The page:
Iced latte, please. Extra ice. I don’t do well with anything warm.

I am Snegurochka, the Snow Maiden of Russia. Each January, you can spot me at New Years parties and events for children alongside Ded Moroz—“Grandfather Frost”. Although the old man’s beard and red suit may draw up images of Santa Clause, the two are unrelated. Grandfather Frost’s origins come from Slavic paganism, predating Christianity, and he is known as the wizard of winter. And nowadays, I’m usually known as his granddaughter and helper.

But where did I really come from? It depends on which version of my story you hear.

In one folk tale, I was born to common people. Or rather, made by them out of—what else?—snow! An elderly couple, feeling regretful that they never had children of their own, one day decided to make one out of snow. They lovingly packed freshly fallen snow into the shape of a girl, using a red ribbon for my mouth and blue beads for my eyes. To their surprise, I then came to life, introducing myself to them as the Snow Maiden! They adopted me as their daughter, and together we spent a winter full of love and joy. But when spring came, my energy waned. The sun had grown stronger, and my mood grew as damp as the melting snow. Nothing could lift the heaviness in my icy heart. I refused to leave the house, growing quiet and still.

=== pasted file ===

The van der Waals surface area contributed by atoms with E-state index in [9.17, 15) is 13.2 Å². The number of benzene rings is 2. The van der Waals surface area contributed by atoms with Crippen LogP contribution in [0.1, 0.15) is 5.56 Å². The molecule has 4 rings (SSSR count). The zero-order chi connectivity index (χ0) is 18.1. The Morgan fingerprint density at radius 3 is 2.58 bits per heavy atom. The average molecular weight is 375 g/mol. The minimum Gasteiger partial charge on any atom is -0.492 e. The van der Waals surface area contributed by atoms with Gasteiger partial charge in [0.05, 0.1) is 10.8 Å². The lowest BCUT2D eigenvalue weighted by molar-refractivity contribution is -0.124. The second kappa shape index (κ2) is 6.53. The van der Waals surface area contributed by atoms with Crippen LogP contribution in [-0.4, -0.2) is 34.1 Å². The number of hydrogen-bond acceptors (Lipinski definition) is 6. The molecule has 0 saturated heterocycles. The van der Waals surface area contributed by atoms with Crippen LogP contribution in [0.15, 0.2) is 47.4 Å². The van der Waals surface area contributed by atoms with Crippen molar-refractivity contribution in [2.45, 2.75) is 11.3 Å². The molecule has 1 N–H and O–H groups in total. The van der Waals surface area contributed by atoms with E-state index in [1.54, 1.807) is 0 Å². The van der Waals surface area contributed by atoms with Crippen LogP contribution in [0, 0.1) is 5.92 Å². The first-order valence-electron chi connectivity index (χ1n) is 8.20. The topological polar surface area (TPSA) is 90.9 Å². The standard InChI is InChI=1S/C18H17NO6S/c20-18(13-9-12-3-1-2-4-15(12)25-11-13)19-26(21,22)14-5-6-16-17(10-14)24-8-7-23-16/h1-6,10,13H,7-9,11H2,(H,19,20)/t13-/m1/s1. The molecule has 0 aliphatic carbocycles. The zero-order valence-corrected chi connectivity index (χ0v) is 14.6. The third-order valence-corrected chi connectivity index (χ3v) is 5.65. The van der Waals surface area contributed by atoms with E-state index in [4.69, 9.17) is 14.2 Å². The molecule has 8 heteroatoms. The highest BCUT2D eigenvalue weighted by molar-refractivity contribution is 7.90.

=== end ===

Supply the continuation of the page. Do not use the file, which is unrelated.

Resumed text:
One day, some village girls came by wanting to cheer me up, and convinced me to come on a walk in the woods. While we walked, evening fell, and the air turned sharply cold. One girl made a fire to keep everyone warm. They all started to play a game, jumping over the flames. Their laughter and friendship had warmed my heart, and I joined in the fun. I drew a breath and, with a running leap, bounded over the bonfire. I was lighter than air. I was floating. Then I was gone. My body had melted into a vapor. A true child of the snow, I was never meant to survive the warmer season.

The other version of my story is equally sad. In this story, I was the daughter of Spring and Ded Moroz, and lived in their winter forest. Although I was blessed with immortality, I was unable to love like normal humans do, and therefore felt extremely lonely. I longed to feel true love more than anything. One day, my mother, Spring, pitied me and gifted me a Love Wreath that granted me this ability. But right after I fell in love and left the winter forest, the warmth of love melted my heart, and I melted along with it.

Again, warmth is just not for me.

My origin stories may be sad, but that doesn’t stop me from spreading cheer to children each year. I first showed up in the 19th century as a Christmas character alongside Ded Moroz. But when the Soviet Union banned the celebration of Christmas, many holiday traditions, including us, were transplanted to New Year’s Eve instead.

Because of this, the year’s end remains the biggest holiday in Russia. It’s when feasts are eaten at home, and children eagerly await the arrival of Ded Moroz and I to leave presents under their tree. We also make appearances at holiday events, arriving on our troika—a sleigh pulled by three horses. Little girls love dressing up as me in my beautiful winter attire. Traditionally, I wore white clothing and a crown made of silver and pearls. Nowadays, I’m usually seen sporting a light blue costume, with my crown often replaced by a fur-lined hat or a snowflake crown. Whichever I’m wearing, I’m undeniably cute and spirited, with a radiant smile.


And whatever my true origins, whichever holiday I’m representing, I’m still an enduring symbol of love that lights up the bleak winter. Doesn’t that just warm your heart?